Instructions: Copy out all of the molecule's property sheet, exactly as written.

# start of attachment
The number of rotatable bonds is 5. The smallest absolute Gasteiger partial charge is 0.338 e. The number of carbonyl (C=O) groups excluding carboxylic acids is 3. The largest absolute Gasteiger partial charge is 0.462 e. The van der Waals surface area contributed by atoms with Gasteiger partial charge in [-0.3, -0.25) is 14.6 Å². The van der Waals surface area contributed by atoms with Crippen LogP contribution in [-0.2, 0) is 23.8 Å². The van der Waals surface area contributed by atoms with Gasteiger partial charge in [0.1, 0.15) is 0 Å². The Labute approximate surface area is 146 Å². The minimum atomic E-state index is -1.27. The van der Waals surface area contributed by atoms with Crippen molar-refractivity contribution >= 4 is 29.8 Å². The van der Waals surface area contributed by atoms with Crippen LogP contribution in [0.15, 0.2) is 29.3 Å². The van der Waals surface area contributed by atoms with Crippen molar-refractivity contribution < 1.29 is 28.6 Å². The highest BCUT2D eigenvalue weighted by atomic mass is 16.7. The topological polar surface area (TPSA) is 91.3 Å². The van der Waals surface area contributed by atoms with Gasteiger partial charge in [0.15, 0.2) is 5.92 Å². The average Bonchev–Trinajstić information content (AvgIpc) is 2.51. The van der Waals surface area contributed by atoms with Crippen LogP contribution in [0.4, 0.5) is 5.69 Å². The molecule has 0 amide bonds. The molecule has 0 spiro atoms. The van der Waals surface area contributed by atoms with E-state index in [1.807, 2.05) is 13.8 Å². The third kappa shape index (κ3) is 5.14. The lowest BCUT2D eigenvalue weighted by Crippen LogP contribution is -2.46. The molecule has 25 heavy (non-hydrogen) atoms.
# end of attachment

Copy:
The number of rotatable bonds is 5. The smallest absolute Gasteiger partial charge is 0.338 e. The number of carbonyl (C=O) groups excluding carboxylic acids is 3. The largest absolute Gasteiger partial charge is 0.462 e. The van der Waals surface area contributed by atoms with Gasteiger partial charge in [-0.3, -0.25) is 14.6 Å². The van der Waals surface area contributed by atoms with Crippen LogP contribution in [-0.2, 0) is 23.8 Å². The van der Waals surface area contributed by atoms with Gasteiger partial charge in [0.1, 0.15) is 0 Å². The Labute approximate surface area is 146 Å². The minimum atomic E-state index is -1.27. The van der Waals surface area contributed by atoms with Crippen molar-refractivity contribution >= 4 is 29.8 Å². The van der Waals surface area contributed by atoms with Crippen LogP contribution in [0.15, 0.2) is 29.3 Å². The van der Waals surface area contributed by atoms with Crippen molar-refractivity contribution < 1.29 is 28.6 Å². The highest BCUT2D eigenvalue weighted by atomic mass is 16.7. The topological polar surface area (TPSA) is 91.3 Å². The van der Waals surface area contributed by atoms with Gasteiger partial charge in [0.15, 0.2) is 5.92 Å². The average Bonchev–Trinajstić information content (AvgIpc) is 2.51. The van der Waals surface area contributed by atoms with Crippen LogP contribution in [0.4, 0.5) is 5.69 Å². The molecule has 0 amide bonds. The molecule has 0 spiro atoms. The van der Waals surface area contributed by atoms with E-state index in [1.807, 2.05) is 13.8 Å². The third kappa shape index (κ3) is 5.14. The lowest BCUT2D eigenvalue weighted by Crippen LogP contribution is -2.46. The molecule has 25 heavy (non-hydrogen) atoms.